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DOE Offers $17 Million for New Cellulose-Fermenting Organisms

1 November 2006

The US Department of Energy (DOE) is offering about $17 million for the development of highly efficient organisms that can convert cellulosic biomass into ethanol.

With this funding opportunity, DOE is seeking companies to develop fermentative organisms such as yeasts and bacteria that can process both C5 and C6 sugars equally well, simultaneously or sequentially; are genetically stable; and can survive a wide range of environmental conditions.

The funding announcement provides an overview of the problem:

A process based on the fermentation of pentose sugars (in the hydrolyzate) combined with the fermentation of glucose (derived from the saccharification of cellulose) is referred to as simultaneous saccharification and co-fermentation (SSCF). Currently both of these approaches face one or both of the following challenges.

First, both the saccharification and fermentation steps are hindered by toxins and inhibitors present in the hydrolyzate. Second, the fermentation of almost all the available six-carbon (C6) and five-carbon (C5) sugars to ethanol is vital to the overall economics of these processes. Currently, the cost effective conversion of all sugars by a fermentative organism to ethanol is not available.

Clearly organisms exist that can ferment the various sugars derived from lignocellulosic hydrolysis. However, the ability of the organisms to ferment hexose and pentose sugars equally well either simultaneously or sequentially has not been optimized. Often the conversion rates are low for C5 sugars and the costs for running two separate fermentation processes (one for C6 sugars and one for C5 sugars) are too high.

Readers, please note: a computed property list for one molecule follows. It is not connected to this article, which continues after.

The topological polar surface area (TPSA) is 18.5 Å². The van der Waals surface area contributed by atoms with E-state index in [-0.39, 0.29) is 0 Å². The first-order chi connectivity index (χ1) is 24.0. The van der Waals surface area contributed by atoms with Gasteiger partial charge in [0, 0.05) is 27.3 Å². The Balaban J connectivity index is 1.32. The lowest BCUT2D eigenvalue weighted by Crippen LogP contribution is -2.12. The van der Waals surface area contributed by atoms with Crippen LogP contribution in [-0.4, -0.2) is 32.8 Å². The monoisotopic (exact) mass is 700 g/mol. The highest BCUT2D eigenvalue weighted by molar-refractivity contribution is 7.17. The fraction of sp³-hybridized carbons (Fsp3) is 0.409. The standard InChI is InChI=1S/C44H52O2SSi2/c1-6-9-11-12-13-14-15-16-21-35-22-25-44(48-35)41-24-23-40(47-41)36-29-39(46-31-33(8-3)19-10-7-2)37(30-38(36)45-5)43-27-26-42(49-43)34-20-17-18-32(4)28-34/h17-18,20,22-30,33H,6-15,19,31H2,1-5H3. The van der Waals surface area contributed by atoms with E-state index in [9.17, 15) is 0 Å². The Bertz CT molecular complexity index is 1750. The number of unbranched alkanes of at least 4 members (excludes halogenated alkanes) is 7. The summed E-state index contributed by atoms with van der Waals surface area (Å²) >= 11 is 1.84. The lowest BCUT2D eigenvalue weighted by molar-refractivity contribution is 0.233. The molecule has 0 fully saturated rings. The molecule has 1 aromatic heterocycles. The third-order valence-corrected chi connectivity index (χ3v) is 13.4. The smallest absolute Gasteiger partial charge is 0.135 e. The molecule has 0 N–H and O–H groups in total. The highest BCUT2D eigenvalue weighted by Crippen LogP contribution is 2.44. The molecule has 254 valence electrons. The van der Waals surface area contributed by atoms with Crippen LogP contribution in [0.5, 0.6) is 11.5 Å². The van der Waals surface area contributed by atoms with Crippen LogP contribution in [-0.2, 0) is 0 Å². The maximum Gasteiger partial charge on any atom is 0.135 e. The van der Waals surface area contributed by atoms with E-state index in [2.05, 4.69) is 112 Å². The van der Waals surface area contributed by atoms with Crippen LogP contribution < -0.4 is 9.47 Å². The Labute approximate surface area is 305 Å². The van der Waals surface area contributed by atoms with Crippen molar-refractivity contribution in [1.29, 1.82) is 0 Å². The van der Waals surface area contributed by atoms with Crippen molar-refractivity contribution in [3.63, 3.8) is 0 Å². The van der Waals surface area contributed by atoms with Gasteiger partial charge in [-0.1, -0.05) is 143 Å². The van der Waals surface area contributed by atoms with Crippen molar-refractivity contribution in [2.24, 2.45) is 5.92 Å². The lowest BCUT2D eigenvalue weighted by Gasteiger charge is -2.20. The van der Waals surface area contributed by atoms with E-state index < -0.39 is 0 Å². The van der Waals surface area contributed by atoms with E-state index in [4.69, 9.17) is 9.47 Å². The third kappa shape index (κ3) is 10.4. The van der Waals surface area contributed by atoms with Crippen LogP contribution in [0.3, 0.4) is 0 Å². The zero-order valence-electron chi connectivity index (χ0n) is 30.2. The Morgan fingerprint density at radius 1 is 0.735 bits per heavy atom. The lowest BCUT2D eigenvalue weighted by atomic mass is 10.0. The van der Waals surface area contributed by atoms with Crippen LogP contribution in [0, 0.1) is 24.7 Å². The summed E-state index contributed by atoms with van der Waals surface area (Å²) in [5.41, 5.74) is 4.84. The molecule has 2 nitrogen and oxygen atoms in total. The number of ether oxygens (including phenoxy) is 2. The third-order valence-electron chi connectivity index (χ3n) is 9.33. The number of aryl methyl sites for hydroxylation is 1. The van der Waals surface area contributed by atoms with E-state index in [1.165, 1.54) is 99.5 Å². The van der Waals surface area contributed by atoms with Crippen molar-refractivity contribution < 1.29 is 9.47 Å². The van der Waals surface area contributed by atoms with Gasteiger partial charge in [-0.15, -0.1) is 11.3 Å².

There are several novel approaches being examined by the biotechnology community to address these barriers in the cost-effective conversion of lignocellulosic sugars to ethanol and bioproducts. One key to the success of these approaches is the development of a fermentative organism that meets certain performance criteria. Base strains that could be adapted for specific process schemes are needed on a widely available basis. Such strains need to be able to convert a wide range of sugars at rates, yields and titers commensurate with production strain requirements and tolerate the potentially inhibitory environment of pretreated lignocellulosic biomass.

DOE has identified the following critical parameters necessary for the development of a cost-competitive process:

  1. High yield or, equivalently, full sugar utilization with minimal byproduct formation;
  2. High final ethanol titer;
  3. High overall volumetric productivity;
  4. Tolerance to inhibitors present in hydrolyzates; and
  5. Affordable microbial systems

Therefore, for the successful deployment of commercial biomass-to-ethanol biorefineries, fermentation organisms must be improved so that they function in an inhibitory environment with high concentrations of sugars and other compounds including ethanol, at reasonable cost.

Because the goal is to build a high-volume cellulosic ethanol industry (60 billion gallon demand projected in 2030), applicants must identify the target “high-impact” feedstock: one that is sustainable at quantities exceeding 100 million tons per year.

Although fermentation is only one of several integral steps in converting lignocellulosic biomass to ethanol, the DOE funding will not pay with these project funds for process improvements in any area other than the improvement of the fermentative organism. Applicants may use their own funds outside of cost share for improvements in the other process steps. Funds are prohibited for organism discovery, or basic research leading to organism development.